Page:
Haiti Lost Big Bucks by Snubbing Online Gambling

Written by:
Thomas Somach
Published on:

If you've been watching TV coverage of the earthquake in Haiti, no doubt you've heard numerous times how Haiti is "the poorest country in the Western Hemisphere."

That fact--that nobody has any money there--has exacerbated the effect of the earthquake.

Helpless people are now even more helpless.

It didn't have to be that way, however.

Haiti didn't have to be so poor--at least not for the last decade.  Had Haiti only embraced online gambling--as other Caribbean nations have done--it would have been one of the richest countries in the Caribbean.

About 10 years ago, at least one online betting site, looking to relocate, looked into the possibility of relocating to Haiti.

The site, a sports betting site in Jamaica, was looking to relocate, preferably to another Caribbean country.

Conventional choices that already licensed online sportsbooks, such as Curacao and Dominica, were considered.

But also considered were some unconventional choices that did not license online gambling and seemed unlikely to do so, including Haiti and, yes, even Cuba.

Government officials in both those countries were contacted by representatives of the sportsbook to see if there was any interest in letting the sportsbook relocate and be licensed.

To no one's surprise, both countries turned down the offer.

No way Cuba was going to accept--it's a communist country and gambling is oh so capitalisitic.

In fact, one of the first things Fidel Castro did when he took over Cuba in 1959 was destroy the island's lucrative-but-American-owned casinos in Havana.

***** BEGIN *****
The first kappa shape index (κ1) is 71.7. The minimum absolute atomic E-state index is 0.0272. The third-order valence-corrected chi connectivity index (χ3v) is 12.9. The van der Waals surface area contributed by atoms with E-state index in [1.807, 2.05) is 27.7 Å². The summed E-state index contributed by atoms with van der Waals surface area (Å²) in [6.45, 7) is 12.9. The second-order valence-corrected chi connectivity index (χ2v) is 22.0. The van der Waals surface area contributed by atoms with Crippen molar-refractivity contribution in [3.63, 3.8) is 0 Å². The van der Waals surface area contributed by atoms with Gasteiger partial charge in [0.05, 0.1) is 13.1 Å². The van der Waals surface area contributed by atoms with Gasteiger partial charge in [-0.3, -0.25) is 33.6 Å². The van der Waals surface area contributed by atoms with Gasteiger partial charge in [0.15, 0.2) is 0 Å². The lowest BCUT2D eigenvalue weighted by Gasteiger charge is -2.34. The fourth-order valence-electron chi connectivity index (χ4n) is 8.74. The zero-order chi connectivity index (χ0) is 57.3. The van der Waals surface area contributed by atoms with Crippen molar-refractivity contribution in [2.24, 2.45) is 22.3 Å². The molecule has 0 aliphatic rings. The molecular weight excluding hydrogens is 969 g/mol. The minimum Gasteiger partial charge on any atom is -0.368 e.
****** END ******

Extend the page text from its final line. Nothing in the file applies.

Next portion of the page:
But Haiti has no such history--it could've embraced online gambling and been a rich (or at least much richer) nation today.

Had Haitian government officials embraced the sportsbook, other online gambling entities would have been sure to follow.

And the dollars would have rolled in, and Haiti would have been off the world's welfare roll.

But no--the government of Haiti did not want online gambling in any way, shape or form.

It's a decision it may come to regret--or maybe even reverse.  Especially now (the sportsbook eventually moved to Ireland).

The twin island Caribbean nation of Antigua and Barbuda, for example, licenses online sportsbooks and charges them each an annual $100,000 licensing fee.

Other nations inside and outside the Caribbean that license online betting also charge licensing fees and make a lot of money.

If Haiti only had seen the light 10 years ago and embraced online gambling and issued licenses, it would be millions of dollars richer today--and in a much better position to deal with an earthquake.

By Tom Somach

Gamblng911.com Staff Writer



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